Solutions are needed to expand the access to electricity, especially for basic needs in rural and remote areas. Many rural villages use diesel-fuelled generator sets (diesel gensets) to establish a standalone electric power generation and a local mini-grid. Rising oil prices make diesel gensets, however, an expensive solution to provide electricity. This fact, coupled with high solar irradiation in SSA and dropping solar photovoltaic (PV) prices, create a viable opportunity for a sustainable energy development based on decentralized renewable energy systems. Yet, there Yet, there is a prevailing misconceptions over solar PV, it is typically considered the most expensive technology and therefore unaffordable for poorer rural areas (Lemaire, 2009). This opinion, however, does not consider that in remote areas the running, operation and maintenance cost of diesel gensets exceed the lifetime cost of PV electricity (Muñoz, Narvarte and Lorenzo, 2007). Hence it is arguable that solar PV can economically replace diesel mini-grids or better be a complementary energy source to operate together with the diesel genset as hybrid system (Szabó et. al, 2011).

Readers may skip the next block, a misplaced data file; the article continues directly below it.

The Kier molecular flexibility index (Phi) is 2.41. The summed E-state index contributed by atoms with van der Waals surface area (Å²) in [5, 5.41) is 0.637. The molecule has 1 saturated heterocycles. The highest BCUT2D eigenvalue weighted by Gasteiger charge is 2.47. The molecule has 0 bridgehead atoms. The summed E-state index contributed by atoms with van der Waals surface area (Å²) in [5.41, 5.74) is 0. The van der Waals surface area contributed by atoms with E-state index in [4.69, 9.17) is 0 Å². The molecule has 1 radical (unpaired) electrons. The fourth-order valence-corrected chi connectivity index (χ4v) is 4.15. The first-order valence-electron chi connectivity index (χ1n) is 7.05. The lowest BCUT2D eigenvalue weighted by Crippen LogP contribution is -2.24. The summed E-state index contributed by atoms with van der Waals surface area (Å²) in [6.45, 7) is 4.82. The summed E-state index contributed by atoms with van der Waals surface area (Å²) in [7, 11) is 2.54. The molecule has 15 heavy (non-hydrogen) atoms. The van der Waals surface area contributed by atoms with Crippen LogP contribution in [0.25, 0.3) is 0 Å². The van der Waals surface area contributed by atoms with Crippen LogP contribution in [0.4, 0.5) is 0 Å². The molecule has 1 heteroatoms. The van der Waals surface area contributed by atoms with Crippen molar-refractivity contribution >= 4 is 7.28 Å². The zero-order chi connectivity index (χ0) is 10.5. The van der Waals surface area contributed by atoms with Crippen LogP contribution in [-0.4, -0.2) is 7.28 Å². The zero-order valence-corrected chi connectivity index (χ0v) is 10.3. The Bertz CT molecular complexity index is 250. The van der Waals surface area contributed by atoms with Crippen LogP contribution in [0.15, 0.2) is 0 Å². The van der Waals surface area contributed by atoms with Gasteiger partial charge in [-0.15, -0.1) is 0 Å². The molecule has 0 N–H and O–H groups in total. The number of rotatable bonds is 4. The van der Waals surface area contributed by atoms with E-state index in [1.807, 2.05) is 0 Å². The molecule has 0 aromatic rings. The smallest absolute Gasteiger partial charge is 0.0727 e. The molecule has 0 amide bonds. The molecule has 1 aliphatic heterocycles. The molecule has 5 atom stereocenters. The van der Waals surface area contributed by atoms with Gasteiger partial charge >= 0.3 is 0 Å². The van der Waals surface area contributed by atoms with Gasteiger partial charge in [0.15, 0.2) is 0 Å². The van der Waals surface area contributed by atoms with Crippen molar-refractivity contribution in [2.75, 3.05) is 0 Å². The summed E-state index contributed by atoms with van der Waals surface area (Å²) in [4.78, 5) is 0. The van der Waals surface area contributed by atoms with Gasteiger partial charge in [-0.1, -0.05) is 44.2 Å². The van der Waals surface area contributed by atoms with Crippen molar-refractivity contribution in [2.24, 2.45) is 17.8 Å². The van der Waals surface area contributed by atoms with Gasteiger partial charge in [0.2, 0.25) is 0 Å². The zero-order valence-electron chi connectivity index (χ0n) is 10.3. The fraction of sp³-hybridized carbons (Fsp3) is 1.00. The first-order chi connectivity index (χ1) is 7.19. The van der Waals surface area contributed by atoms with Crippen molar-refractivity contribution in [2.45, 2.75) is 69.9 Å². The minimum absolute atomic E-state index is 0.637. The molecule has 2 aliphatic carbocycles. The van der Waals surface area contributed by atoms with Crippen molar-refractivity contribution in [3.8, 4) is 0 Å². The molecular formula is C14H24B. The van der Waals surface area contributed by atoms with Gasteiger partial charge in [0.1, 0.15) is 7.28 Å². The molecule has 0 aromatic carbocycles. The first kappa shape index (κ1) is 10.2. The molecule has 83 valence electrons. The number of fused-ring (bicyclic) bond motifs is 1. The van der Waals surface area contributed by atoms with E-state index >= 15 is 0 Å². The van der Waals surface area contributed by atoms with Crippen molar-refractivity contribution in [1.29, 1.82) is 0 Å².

2. Objective

The main objective of this paper is to analyse if a small scale PV-Diesel hybrid systems can be a feasible solution for rural electrification of a village with a peak demand of 30 kWp in Sub-Saharan Africa? The main question is, if the hybrid system can compete economically and technically with the traditional diesel power generators.